If the patient and lead shields are accurately positioned relative to each other, the therapy treatment is carried out using a killing dose of X-radiation administered through the port. The patient typically receives from 50 to 300 RAD's during this treatment. Since any movement of the patient during exposure can reduce treatment effectiveness, it is important to minimize the time required to process the imaged films.

A second, less common form of portal radiography is known as “verification” imaging to verify the location of the cell-killing exposure. The purpose of this imaging is to record enough anatomical information to confirm that the cell-killing exposure was properly aligned with the targeted tissue. The imaging film/cassette assembly is kept in place behind the patient for the full duration of the treatment. Verification films have only a single field (the lead shields are in place) and are generally imaged at intervals during the treatment regime that may last for weeks. Thus, it is important to insure that proper targeted tissue and only that tissue is exposed to the high level radiation because the levels of radiation are borderline lethal.

Portal radiographic imaging film, assembly and methods are described, for example, in U.S. Pat. No. 5,871,892 (Dickerson et al.) in which the same type of radiographic element can be used for both localization and portal imaging.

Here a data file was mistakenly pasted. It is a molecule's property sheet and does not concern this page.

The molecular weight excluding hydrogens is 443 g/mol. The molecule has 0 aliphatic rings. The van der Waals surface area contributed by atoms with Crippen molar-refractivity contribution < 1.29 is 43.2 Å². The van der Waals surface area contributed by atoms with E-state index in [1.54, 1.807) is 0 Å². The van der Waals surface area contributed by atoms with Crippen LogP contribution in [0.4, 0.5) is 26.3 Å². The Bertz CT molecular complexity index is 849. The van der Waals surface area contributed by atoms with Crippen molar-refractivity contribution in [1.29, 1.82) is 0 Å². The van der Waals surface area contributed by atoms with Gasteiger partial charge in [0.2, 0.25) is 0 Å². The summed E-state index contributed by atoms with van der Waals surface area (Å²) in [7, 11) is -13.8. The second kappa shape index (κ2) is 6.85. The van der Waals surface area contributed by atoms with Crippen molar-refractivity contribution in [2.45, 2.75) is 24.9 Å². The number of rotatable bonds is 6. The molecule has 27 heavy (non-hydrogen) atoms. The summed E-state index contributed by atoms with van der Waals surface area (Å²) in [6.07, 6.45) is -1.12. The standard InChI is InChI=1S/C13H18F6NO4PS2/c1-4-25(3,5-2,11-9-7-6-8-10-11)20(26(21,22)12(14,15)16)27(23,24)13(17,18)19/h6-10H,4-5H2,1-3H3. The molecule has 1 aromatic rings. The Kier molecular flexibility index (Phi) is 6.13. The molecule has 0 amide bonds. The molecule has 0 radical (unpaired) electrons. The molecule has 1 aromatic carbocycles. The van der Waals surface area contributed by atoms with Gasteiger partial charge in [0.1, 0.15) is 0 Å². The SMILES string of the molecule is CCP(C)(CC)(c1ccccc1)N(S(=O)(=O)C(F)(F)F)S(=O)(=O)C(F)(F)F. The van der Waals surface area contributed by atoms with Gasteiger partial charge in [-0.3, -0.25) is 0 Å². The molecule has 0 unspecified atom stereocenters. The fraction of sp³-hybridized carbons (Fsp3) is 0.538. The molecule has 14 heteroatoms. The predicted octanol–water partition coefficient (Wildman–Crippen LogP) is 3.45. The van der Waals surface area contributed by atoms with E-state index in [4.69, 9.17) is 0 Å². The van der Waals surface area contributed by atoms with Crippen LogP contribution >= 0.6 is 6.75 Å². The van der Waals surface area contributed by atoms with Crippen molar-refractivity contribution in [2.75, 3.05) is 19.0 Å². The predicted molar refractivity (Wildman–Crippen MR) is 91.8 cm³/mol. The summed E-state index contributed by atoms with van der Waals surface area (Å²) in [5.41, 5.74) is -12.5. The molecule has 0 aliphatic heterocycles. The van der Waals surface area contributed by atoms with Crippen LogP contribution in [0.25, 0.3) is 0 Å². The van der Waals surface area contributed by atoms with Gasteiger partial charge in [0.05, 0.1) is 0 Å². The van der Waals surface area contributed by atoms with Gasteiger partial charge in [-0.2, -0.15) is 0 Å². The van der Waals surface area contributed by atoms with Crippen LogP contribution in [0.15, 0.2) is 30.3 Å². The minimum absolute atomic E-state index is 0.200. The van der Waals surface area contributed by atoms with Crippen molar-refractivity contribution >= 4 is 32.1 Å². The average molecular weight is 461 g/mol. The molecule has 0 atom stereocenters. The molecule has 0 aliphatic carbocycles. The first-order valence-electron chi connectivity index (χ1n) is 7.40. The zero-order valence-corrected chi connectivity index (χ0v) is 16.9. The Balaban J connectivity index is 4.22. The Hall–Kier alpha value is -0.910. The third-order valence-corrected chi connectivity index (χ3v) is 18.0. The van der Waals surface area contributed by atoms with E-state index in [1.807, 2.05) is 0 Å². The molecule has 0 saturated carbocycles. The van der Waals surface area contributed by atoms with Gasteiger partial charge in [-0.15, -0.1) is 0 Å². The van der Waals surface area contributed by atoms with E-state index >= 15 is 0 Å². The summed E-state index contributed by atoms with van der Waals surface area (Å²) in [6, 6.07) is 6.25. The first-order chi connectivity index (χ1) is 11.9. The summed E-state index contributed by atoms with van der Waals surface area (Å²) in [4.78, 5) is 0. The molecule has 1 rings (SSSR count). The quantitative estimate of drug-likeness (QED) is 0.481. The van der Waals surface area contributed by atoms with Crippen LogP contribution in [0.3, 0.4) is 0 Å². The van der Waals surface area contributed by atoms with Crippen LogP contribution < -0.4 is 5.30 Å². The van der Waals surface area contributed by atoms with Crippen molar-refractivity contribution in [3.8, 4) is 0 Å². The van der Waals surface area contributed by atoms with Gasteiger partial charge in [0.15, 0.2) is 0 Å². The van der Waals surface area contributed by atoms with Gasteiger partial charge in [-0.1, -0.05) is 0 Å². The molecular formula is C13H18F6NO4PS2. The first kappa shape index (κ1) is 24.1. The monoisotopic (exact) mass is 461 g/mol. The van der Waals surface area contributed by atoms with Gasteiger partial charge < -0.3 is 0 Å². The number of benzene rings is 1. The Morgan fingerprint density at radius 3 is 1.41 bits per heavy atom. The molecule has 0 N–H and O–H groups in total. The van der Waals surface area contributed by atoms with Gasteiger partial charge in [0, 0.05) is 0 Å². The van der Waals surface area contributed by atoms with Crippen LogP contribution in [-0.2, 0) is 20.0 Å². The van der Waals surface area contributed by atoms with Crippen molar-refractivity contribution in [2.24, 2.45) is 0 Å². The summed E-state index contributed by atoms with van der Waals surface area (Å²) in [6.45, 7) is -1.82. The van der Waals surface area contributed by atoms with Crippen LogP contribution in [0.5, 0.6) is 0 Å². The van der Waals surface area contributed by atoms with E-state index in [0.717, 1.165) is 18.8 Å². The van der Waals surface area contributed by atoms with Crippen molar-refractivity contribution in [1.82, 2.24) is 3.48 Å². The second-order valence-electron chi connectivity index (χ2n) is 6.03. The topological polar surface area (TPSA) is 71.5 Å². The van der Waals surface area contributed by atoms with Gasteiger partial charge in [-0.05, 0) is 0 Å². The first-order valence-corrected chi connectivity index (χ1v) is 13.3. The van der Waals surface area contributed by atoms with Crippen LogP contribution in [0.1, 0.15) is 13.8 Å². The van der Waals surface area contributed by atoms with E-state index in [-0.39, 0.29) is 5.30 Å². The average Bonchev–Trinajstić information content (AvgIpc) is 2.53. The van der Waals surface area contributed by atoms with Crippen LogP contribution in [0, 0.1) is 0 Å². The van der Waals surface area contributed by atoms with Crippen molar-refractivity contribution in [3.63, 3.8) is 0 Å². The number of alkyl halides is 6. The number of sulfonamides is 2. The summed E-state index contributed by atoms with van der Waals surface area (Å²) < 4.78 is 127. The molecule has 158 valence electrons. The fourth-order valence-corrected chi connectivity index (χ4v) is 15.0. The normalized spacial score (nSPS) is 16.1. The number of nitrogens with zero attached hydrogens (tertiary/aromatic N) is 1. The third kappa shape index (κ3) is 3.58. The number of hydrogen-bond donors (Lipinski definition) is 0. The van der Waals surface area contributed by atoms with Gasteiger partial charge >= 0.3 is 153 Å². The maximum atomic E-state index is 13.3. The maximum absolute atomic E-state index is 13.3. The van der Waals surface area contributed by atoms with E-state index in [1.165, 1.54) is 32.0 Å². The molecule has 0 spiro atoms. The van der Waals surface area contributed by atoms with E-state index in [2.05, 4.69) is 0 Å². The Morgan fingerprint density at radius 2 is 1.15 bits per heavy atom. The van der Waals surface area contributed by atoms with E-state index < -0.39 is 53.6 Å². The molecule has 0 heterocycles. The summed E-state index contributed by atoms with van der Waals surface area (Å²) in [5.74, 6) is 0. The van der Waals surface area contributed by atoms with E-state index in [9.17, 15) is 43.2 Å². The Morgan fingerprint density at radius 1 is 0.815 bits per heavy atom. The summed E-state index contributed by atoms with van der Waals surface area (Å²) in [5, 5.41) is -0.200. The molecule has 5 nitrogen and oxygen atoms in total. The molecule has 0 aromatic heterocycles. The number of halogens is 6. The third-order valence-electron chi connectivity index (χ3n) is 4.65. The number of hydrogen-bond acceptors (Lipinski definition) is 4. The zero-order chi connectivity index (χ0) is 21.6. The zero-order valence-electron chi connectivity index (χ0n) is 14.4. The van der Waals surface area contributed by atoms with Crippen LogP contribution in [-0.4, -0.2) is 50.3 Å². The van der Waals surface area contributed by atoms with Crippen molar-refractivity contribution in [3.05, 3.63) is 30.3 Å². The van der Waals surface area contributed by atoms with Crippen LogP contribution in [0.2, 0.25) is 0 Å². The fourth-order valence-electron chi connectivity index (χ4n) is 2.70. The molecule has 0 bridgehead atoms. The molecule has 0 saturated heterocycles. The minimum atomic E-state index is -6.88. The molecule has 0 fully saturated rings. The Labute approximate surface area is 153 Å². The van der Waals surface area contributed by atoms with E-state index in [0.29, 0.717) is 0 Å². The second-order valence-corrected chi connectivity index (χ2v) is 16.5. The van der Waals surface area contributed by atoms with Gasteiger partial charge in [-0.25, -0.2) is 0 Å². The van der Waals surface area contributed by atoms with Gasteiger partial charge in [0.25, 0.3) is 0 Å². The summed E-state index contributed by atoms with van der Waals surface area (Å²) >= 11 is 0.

Portal imaging assemblies can be grouped into two categories. The first type of assemblies includes one or two metal plates and a radiographic silver halide film that is designed for direct exposure to X-radiation. Two such films that are commercially available are KODAK X-ray Therapy Localization (XTL) Film and KODAK X-ray Therapy Verification (XV) Film. Each of these films is generally used with a single copper or lead plate. They have the advantage of having low contrast so that a wide range of exposure conditions can be used to produce useful images. However, because high energy X-radiation is used to produce therapy portal images, the contrast of the imaged tissues (target tissues) is also very low. Coupled with the low contrast of the imaging system, the final image contrast is very low and difficult to read accurately.

The second type of portal imaging assemblies includes a fluorescent intensifying screen and a silver halide radiographic film. These assemblies include one or two metal plates, one or two fluorescent intensifying screens, and a fine grain emulsion film. Because a significant amount of the film's exposure comes from the light emitted by the fluorescent screen(s), it is possible to use films that provide high contrast images. Thus, these imaging assemblies typically provide images having contrast 3.5 times higher than those direct imaging assemblies noted above do. However, the photospeed obtained with both types of assemblies is about the same.